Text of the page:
Carini’s Family Style Restaurant served me many fine meals, mostly Italian. The last time we ate there we met a church member who, after the meal, insisted on paying the bill. Hmm…I’d ordered a large calzone (it was huge) so I could make two meals of it. It became a double treat.
Jamestown’s new dining spot, The 215 Restaurant, was closed, but has a nice outside eating area. Maybe next visit…
I spent many hours at Steadman’s, now Band A Café. It is pretty much the same except for décor and booths that were on half of one side being replaced with tables. I recall taking pictures in Steadman’s of a woman with cancer and her new grandchild. For one shot I removed my shoes and stood on a booth seat so I could shoot downward. I didn’t know that a couple who had just returned to town asked who I was, and were amazed to hear I was their pastor’s wife. We soon became great friends.
Another time I was meeting a suicide specialist from Ohio, for breakfast. We didn’t know each other well. When I arrived Paul was sitting at a table and several church women were sitting in a booth. As I passed Paul I instructed him to follow my lead. After greeting the women I said, loud enough for Paul to hear, “I think I’ll find a man to buy my breakfast.” Approaching Paul I said “Sir, will you buy me breakfast?” His response? “Yes, did you find the quarter I left on the sink at the motel?” Everyone laughed at the start of our one-upmanship prank-pulling competition.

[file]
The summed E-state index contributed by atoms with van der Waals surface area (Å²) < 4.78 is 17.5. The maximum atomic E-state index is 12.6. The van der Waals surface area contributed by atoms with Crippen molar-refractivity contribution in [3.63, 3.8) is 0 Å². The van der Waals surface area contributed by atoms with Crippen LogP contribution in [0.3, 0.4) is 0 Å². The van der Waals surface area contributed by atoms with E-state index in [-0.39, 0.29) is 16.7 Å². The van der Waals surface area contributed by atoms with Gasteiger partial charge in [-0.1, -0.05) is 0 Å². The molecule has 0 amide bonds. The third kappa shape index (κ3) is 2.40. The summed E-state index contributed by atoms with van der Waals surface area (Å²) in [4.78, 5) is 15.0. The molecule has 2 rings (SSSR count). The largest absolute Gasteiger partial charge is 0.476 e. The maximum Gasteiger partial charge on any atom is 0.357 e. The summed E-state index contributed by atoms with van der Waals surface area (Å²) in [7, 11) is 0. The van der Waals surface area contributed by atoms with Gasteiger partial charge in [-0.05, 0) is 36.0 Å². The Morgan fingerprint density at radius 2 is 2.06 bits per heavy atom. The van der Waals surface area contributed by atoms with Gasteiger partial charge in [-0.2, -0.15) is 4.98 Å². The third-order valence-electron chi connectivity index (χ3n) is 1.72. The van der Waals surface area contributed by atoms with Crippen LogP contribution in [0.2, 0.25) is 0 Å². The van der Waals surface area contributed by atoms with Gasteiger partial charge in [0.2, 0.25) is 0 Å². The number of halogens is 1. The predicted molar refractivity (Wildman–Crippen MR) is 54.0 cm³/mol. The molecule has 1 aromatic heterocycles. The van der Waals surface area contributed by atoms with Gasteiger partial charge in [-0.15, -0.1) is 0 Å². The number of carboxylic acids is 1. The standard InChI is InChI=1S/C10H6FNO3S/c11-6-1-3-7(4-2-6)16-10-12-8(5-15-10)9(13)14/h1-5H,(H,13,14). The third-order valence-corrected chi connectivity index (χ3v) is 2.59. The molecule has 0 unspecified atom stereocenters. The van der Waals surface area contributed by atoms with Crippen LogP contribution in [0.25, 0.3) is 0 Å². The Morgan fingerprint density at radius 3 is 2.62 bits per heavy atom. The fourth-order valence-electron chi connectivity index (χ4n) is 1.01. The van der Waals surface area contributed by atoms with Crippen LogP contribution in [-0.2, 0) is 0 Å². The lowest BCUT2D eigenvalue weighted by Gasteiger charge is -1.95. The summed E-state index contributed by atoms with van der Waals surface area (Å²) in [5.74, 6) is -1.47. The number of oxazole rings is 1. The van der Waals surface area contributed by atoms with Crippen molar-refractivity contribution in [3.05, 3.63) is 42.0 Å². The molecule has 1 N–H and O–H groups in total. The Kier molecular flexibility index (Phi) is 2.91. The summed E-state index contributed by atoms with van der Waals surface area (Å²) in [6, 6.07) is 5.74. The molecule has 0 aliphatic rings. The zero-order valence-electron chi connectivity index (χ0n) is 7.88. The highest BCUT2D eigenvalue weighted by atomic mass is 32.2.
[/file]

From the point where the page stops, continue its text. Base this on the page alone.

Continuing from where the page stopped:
Walking back to the church I saw the grassy parking lot filled with cars. Years ago there was a house and shed there, which was torn down to enlarge the lot. Shortly after our arrival in Jamestown I was hanging curtains in the foyer when emergency vehicles arrived at Herm’s house. It was on fire, which was put out quickly. Later, Herm allowed me to spend many hours working in his very neat shed workshop, cutting out parts to make 44 piano key dolls.
At the church Monte and I joined others entering the basement. I’d forgotten how good the chicken pie dinners and the ice cream sundae bar were. While there we talked to people and did my usual—shot pictures.
While I was out walking Monte was looking at a photo album.
“I was reminded of the Valentine’s Day dinner the youth put on to raise money for a camping trip,” he said. “They went all out. They included a takeoff on the Newlyweds Game. It was very creative.”
There are times to revisit the past, to review how events of the past have affected your life, to enjoy reacquainting yourself with people and friends from the past. At the same time it’s important to stay in the present, to nurture the new relationships that enter your life. For those persons who live in the same community their past generations have lived, revisiting the past may involve re-meeting persons like us who return for a moment in time. For those of us who live a nomadic life there are many communities and relationships to integrate into our experience, often too many to experience in depth. For us, Jamestown was a point in time, a five-year stretch. We were pleased to look back, but the time had come to return to our current life, to the present, in our town three-hours away.
A picturesque sunset greeted us as we left the church after a gratifying dinner and renewal of friendships. It was a perfect ending for a great experience.